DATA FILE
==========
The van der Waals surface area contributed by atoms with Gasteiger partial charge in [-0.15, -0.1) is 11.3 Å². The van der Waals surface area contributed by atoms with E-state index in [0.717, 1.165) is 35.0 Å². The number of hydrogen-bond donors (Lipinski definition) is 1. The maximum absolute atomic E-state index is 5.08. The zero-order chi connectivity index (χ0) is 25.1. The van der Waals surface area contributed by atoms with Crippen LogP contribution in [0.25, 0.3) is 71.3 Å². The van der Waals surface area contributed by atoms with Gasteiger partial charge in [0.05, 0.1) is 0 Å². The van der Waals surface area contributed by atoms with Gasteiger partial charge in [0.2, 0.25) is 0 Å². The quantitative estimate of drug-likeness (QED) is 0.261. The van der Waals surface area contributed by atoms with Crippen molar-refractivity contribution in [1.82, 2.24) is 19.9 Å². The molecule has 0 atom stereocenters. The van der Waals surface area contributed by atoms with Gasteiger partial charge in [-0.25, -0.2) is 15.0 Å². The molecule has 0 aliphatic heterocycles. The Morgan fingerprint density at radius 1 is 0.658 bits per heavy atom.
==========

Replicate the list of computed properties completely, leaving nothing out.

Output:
The van der Waals surface area contributed by atoms with Gasteiger partial charge in [-0.15, -0.1) is 11.3 Å². The van der Waals surface area contributed by atoms with E-state index in [0.717, 1.165) is 35.0 Å². The number of hydrogen-bond donors (Lipinski definition) is 1. The maximum absolute atomic E-state index is 5.08. The zero-order chi connectivity index (χ0) is 25.1. The van der Waals surface area contributed by atoms with Crippen LogP contribution in [0.25, 0.3) is 71.3 Å². The van der Waals surface area contributed by atoms with Gasteiger partial charge in [0.05, 0.1) is 0 Å². The van der Waals surface area contributed by atoms with Gasteiger partial charge in [0.2, 0.25) is 0 Å². The quantitative estimate of drug-likeness (QED) is 0.261. The van der Waals surface area contributed by atoms with Crippen molar-refractivity contribution in [1.82, 2.24) is 19.9 Å². The molecule has 0 atom stereocenters. The van der Waals surface area contributed by atoms with Gasteiger partial charge in [-0.25, -0.2) is 15.0 Å². The molecule has 0 aliphatic heterocycles. The Morgan fingerprint density at radius 1 is 0.658 bits per heavy atom.